There are some designers that follow instructions from the client and are just hands on the keyboard. That's fine for some projects, especially if the client has a clear vision for the site, and can communicate it. Those are not the type of projects that designers enjoy, however.
We may be experts with the technical aspects of design and development, but what we really get paid for is our expertise in how websites should look and be built. We want to solve the client's problem through user experience improvements, not be dictated to about a design.
When solving problems with your site, these are the questions we want to know:
- Where are you looking to bring the business?
- What kind of tone or personality do you want your business to have?
- What are the specific features does the site need to improve your prospects' experience?
- Who are your ideal customers, and what are your competitors doing?
- What are your traffic numbers and conversion rates?
The two most common problems with sites involve the last question, either a lack of traffic or a lack of conversion.
Improving traffic to your site may mean implementing a better hierarchy of elements on the page so it's easier for search engines to parse the site, and improve your rankings. Other changes can be making the site easy to use with common-sense, data-driven design decisions.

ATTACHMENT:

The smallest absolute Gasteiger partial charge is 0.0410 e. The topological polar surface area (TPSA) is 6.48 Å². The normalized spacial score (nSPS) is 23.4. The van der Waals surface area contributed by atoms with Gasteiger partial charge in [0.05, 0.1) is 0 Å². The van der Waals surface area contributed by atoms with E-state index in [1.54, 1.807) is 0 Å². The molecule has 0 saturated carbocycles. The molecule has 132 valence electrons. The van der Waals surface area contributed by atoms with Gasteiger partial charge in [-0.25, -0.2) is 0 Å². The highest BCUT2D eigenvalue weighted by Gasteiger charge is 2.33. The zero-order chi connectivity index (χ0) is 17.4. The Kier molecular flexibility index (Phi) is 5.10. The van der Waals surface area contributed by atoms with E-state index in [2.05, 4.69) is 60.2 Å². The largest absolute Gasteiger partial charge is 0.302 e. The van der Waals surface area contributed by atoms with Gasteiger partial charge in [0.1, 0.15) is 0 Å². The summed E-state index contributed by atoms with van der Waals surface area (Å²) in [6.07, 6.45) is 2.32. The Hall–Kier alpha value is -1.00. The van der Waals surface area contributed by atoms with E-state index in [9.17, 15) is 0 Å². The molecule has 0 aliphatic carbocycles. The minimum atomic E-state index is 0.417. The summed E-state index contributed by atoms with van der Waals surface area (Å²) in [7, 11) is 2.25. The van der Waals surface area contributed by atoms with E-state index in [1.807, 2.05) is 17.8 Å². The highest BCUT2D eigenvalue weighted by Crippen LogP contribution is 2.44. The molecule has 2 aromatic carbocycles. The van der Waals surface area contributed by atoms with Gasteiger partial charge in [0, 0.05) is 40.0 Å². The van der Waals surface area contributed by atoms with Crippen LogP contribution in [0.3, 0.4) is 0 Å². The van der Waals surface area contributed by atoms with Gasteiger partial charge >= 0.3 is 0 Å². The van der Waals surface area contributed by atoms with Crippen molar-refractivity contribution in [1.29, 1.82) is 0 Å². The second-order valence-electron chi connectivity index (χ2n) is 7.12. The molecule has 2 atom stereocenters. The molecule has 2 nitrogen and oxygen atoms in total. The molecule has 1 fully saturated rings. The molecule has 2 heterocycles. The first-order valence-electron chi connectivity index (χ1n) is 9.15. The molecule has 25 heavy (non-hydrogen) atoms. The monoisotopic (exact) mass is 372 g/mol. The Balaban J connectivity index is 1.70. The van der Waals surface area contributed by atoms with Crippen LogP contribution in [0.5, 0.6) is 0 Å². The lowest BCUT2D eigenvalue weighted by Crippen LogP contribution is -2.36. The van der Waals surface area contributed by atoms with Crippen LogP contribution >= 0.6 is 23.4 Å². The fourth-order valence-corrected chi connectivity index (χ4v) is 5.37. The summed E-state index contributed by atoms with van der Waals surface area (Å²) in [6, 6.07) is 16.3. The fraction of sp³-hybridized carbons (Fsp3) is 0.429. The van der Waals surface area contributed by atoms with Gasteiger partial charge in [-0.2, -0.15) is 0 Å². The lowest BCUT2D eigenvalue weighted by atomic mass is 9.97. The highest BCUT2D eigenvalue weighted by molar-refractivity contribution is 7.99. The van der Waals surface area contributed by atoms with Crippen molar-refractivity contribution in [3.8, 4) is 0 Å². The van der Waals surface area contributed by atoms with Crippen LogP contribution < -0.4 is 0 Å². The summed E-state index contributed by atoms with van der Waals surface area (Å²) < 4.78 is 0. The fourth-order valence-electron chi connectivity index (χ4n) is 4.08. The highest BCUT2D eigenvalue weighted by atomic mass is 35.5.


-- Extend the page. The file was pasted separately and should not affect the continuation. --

To improve conversion rates, standard best practices come into play like call to actions in the header and above the fold, and simple, straight-forward language calling out the UVP. Also, hiding the menu or other avenues for visitors to leave a landing page will increase conversion rates.
Finally, adding CTAs to blog posts or text CTAs in the middle of a post will give readers more channels to get to your landing pages in the first place.
There's other problems that websites can have, which do include the overall design not matching with the business, especially if there's been a change in products or services. And your designer will also be able to give you recommendations on the platform you should use, if you're looking to bring in a marketing automation tool like HubSpot or switch over from an older, static site.
When working with your designer on your new site, be sure to bring them up to speed with your business goals, and not just send them new logos and colors from your rebrand. Think of your designer as a conversion consultant who can also implement the technical side of the project.
Source by Ashley Hill